Ad Network Compromised, Users Victimized by Nuclear Exploit Kit

MadAdsMedia, a US-based web advertising network, was compromised by cybercriminals to lead the visitors of sites that use their advertising platform to Adobe Flash exploits delivered by the Nuclear Exploit Kit. Up to 12,500 users per day may have been affected by this threat; three countries account for more than half of the hits: Japan, the United States, and Australia.

Figure 1
Figure 1. This attack was first seen in April, although at relatively low traffic levels. The number of users at risk grew significantly as May started, with the peak of 12,500 daily affected users reached on May 2. 

We initially thought that this was another case of malvertising, but later found evidence that said otherwise. Normal malvertising attacks involve the redirect being triggered from the advertisement payload registered by the attacker. This was not evident in the MadAdsMedia case. What we saw was an anomaly in the URL of their JavaScript library– originally intended to assign what advertisement will be displayed in the client site:

Figure 2. The JavaScript library URL serving the JavaScript, as intended
Figure 2. The JavaScript library URL serving the JavaScript, as intended

We found in our investigation that the URL didn’t always serve JavaScript code, and instead would sometimes redirect to the Nuclear Exploit Kit server:

Figure 3. The JavaScript library URL leading to the Nuclear Exploit Kit server
Figure 3. The JavaScript library URL leading to the Nuclear Exploit Kit server

This led us to the conclusion that the server used by the ad network to save the JavaScript library was compromised to redirect website visitors to the exploit kit. MadAdsMedia serves a variety of websites globally, and several of the affected sites appear to be related to anime and manga.

The Flash exploits in use are targeting CVE-2015-0359, a vulnerability that was patched only in April of this year. Some users may still be running older versions of Flash and thus be at risk. The Flash exploits are being delivered by the Nuclear Exploit Kit, a kit that has been constantly updated to add new Flash exploits and has been tied to crypto-ransomware.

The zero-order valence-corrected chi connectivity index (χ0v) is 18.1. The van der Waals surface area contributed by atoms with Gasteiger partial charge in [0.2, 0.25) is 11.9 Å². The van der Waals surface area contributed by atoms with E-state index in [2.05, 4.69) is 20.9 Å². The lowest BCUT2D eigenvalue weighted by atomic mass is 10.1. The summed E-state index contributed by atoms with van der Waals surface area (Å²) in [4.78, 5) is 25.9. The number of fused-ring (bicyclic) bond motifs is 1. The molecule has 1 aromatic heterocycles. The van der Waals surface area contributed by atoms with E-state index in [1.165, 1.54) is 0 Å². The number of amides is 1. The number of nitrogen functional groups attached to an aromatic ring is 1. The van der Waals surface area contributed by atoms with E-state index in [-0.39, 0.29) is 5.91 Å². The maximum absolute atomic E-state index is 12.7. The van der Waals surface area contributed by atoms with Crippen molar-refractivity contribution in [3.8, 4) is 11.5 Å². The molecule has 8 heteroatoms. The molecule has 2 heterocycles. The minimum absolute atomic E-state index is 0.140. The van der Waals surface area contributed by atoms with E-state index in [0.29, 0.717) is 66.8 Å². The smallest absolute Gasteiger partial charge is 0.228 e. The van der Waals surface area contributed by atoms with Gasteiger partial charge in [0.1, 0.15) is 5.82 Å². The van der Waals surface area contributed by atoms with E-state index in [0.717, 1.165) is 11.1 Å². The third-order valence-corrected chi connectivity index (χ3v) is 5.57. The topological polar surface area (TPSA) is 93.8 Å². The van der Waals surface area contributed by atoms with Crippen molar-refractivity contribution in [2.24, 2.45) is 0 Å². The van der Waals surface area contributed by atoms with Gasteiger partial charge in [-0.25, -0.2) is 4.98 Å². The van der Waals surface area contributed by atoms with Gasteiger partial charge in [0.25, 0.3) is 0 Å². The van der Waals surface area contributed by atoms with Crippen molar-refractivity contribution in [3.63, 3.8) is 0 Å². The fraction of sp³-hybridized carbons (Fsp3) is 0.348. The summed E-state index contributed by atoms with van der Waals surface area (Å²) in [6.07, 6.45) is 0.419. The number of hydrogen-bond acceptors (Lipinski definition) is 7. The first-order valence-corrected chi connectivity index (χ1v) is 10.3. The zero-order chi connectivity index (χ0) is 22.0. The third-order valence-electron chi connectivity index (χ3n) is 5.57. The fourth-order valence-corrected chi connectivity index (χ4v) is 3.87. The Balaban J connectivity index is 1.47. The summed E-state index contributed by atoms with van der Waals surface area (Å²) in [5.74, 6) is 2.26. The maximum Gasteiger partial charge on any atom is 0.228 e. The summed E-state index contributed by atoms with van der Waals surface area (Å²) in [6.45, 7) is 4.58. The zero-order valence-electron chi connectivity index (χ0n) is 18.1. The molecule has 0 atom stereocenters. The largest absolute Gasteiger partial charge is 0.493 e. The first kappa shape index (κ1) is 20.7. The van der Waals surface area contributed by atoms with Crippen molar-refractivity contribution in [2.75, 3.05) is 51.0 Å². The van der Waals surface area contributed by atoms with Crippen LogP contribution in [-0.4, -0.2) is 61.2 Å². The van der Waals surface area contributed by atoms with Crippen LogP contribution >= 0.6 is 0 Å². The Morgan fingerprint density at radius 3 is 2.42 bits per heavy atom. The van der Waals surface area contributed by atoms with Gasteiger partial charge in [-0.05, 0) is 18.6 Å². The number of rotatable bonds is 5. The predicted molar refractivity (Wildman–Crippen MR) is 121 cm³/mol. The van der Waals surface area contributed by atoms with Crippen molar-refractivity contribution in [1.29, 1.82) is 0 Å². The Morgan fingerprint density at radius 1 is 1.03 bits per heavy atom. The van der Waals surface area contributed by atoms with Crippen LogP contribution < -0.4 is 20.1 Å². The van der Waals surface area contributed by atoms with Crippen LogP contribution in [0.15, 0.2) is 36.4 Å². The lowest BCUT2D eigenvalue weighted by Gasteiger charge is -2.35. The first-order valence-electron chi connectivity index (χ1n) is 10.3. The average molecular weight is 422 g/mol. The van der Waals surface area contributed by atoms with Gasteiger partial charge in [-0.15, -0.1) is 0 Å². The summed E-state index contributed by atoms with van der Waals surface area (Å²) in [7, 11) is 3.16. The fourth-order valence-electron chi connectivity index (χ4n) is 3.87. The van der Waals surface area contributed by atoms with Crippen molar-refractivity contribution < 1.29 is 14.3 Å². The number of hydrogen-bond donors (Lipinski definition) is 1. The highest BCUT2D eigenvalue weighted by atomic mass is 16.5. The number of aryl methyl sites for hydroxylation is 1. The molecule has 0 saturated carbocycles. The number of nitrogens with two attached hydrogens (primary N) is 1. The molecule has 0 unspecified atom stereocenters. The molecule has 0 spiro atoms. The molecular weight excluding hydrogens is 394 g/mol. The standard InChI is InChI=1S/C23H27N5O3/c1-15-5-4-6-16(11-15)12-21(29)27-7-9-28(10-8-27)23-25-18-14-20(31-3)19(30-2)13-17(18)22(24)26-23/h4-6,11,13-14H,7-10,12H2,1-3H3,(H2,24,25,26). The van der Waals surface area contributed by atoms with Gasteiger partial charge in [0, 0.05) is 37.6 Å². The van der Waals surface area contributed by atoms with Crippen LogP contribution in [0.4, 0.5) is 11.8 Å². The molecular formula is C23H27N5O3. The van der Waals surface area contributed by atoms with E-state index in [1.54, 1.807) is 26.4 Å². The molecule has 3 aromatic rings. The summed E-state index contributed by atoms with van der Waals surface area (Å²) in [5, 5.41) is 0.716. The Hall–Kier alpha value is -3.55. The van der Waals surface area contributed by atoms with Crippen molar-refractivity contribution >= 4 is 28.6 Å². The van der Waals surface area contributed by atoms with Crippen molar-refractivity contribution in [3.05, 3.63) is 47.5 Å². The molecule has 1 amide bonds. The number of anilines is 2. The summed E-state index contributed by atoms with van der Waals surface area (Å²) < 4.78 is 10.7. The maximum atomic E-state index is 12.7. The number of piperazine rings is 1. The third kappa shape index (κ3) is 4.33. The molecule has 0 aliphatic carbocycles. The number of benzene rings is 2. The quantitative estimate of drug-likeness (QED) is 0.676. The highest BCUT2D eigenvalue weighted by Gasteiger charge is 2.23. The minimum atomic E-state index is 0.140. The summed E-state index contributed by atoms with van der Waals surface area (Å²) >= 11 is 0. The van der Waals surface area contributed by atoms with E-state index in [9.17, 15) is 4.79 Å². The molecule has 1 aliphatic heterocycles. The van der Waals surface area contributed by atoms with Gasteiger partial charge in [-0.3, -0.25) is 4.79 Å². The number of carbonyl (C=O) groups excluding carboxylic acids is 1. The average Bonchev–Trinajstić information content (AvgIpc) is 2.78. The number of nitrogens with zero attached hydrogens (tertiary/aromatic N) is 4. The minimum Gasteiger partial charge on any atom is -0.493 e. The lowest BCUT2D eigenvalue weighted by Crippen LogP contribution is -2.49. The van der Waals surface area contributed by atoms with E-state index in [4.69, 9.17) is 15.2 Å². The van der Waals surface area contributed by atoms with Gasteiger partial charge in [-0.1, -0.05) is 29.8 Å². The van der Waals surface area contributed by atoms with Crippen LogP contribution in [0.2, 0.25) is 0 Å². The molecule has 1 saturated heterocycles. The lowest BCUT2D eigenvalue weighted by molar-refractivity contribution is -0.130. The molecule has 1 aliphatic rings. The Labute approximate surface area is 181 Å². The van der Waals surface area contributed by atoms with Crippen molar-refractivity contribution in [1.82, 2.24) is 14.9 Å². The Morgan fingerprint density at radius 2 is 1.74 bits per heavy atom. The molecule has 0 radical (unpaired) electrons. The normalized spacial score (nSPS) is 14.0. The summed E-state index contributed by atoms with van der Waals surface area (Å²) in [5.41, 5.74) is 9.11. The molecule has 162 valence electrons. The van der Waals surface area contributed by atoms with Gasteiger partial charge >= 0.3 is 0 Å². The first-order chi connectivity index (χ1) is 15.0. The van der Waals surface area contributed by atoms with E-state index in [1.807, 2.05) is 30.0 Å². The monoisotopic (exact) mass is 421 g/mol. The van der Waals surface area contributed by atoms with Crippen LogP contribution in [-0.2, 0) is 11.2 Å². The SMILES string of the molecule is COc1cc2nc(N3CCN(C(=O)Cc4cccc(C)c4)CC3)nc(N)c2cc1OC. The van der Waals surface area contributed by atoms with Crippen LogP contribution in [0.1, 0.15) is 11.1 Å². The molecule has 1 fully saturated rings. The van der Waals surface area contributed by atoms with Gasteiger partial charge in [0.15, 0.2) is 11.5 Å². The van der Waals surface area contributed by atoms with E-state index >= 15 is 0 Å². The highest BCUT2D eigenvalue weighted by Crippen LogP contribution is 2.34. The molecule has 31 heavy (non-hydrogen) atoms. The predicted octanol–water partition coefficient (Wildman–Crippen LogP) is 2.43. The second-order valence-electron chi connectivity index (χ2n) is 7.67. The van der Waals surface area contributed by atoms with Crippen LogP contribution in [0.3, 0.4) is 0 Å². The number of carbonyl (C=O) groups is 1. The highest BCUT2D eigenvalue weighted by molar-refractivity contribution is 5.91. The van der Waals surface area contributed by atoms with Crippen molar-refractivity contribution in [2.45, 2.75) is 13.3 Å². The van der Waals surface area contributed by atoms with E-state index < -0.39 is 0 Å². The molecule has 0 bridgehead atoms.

In this case, the final payload of the infection chain we were able to analyze is TROJ_CARBERP.YVA. CARBERP malware variants are known for stealing information, specifically for those related to Russian banks. Note however that cybercriminals can choose to change the final payload at any time.
We have reached out to MadAdsMedia and fortunately they were quick to investigate and take action on the issue.

Solutions and best practices

Attacks like these highlight the importance for ad networks to keep their infrastructure secure from attacks. Making sure that web servers and applications are secure will help ensure the protection of the business and their customers.

End users, on the other hand, are advised to keep popular web plugins up to date. Users with the latest versions of Adobe Flash would not have been at risk. Monthly Adobe updates are released at approximately the same time as Patch Tuesday (the second Tuesday of each month); this would be a good time for users to perform what is, in effect, preventive maintenance on their machines.

Trend Micro Deep Security and Vulnerability Protection protect user systems from threats that may leverage this vulnerability. Trend Micro endpoint solutions additionally protect systems against malware and related attacks.

Additional analysis by Brooks Li

Post from: Trendlabs Security Intelligence Blog – by Trend Micro

Ad Network Compromised, Users Victimized by Nuclear Exploit Kit

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Story added 7. May 2015, content source with full text you can find at link above.